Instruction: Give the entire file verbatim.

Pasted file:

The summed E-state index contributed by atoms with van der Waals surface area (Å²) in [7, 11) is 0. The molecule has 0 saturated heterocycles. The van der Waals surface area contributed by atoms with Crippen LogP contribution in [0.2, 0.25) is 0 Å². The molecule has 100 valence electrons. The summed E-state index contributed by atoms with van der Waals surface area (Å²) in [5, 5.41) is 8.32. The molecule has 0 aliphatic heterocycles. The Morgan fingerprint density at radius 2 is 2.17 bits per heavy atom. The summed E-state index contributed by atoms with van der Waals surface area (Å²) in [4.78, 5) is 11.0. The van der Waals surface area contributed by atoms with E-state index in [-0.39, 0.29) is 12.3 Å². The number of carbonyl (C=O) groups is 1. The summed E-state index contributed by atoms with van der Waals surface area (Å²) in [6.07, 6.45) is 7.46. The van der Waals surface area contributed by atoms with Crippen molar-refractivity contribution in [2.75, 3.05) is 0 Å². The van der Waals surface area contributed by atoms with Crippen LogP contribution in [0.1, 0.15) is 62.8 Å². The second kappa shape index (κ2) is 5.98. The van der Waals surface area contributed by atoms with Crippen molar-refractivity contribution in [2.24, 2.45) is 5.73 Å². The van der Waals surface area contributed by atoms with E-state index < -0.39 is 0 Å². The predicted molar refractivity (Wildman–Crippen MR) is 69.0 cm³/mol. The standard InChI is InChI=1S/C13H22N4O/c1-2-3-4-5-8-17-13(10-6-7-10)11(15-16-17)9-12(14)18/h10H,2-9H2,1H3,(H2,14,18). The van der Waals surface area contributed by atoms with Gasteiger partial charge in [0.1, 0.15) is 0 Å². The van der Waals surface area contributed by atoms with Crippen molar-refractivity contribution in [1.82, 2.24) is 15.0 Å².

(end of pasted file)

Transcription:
The summed E-state index contributed by atoms with van der Waals surface area (Å²) in [7, 11) is 0. The molecule has 0 saturated heterocycles. The van der Waals surface area contributed by atoms with Crippen LogP contribution in [0.2, 0.25) is 0 Å². The molecule has 100 valence electrons. The summed E-state index contributed by atoms with van der Waals surface area (Å²) in [5, 5.41) is 8.32. The molecule has 0 aliphatic heterocycles. The Morgan fingerprint density at radius 2 is 2.17 bits per heavy atom. The summed E-state index contributed by atoms with van der Waals surface area (Å²) in [4.78, 5) is 11.0. The van der Waals surface area contributed by atoms with E-state index in [-0.39, 0.29) is 12.3 Å². The number of carbonyl (C=O) groups is 1. The summed E-state index contributed by atoms with van der Waals surface area (Å²) in [6.07, 6.45) is 7.46. The van der Waals surface area contributed by atoms with Crippen molar-refractivity contribution in [2.75, 3.05) is 0 Å². The van der Waals surface area contributed by atoms with Crippen LogP contribution in [0.1, 0.15) is 62.8 Å². The second kappa shape index (κ2) is 5.98. The van der Waals surface area contributed by atoms with Crippen molar-refractivity contribution in [2.24, 2.45) is 5.73 Å². The van der Waals surface area contributed by atoms with E-state index < -0.39 is 0 Å². The predicted molar refractivity (Wildman–Crippen MR) is 69.0 cm³/mol. The standard InChI is InChI=1S/C13H22N4O/c1-2-3-4-5-8-17-13(10-6-7-10)11(15-16-17)9-12(14)18/h10H,2-9H2,1H3,(H2,14,18). The van der Waals surface area contributed by atoms with Gasteiger partial charge in [0.1, 0.15) is 0 Å². The van der Waals surface area contributed by atoms with Crippen molar-refractivity contribution in [1.82, 2.24) is 15.0 Å².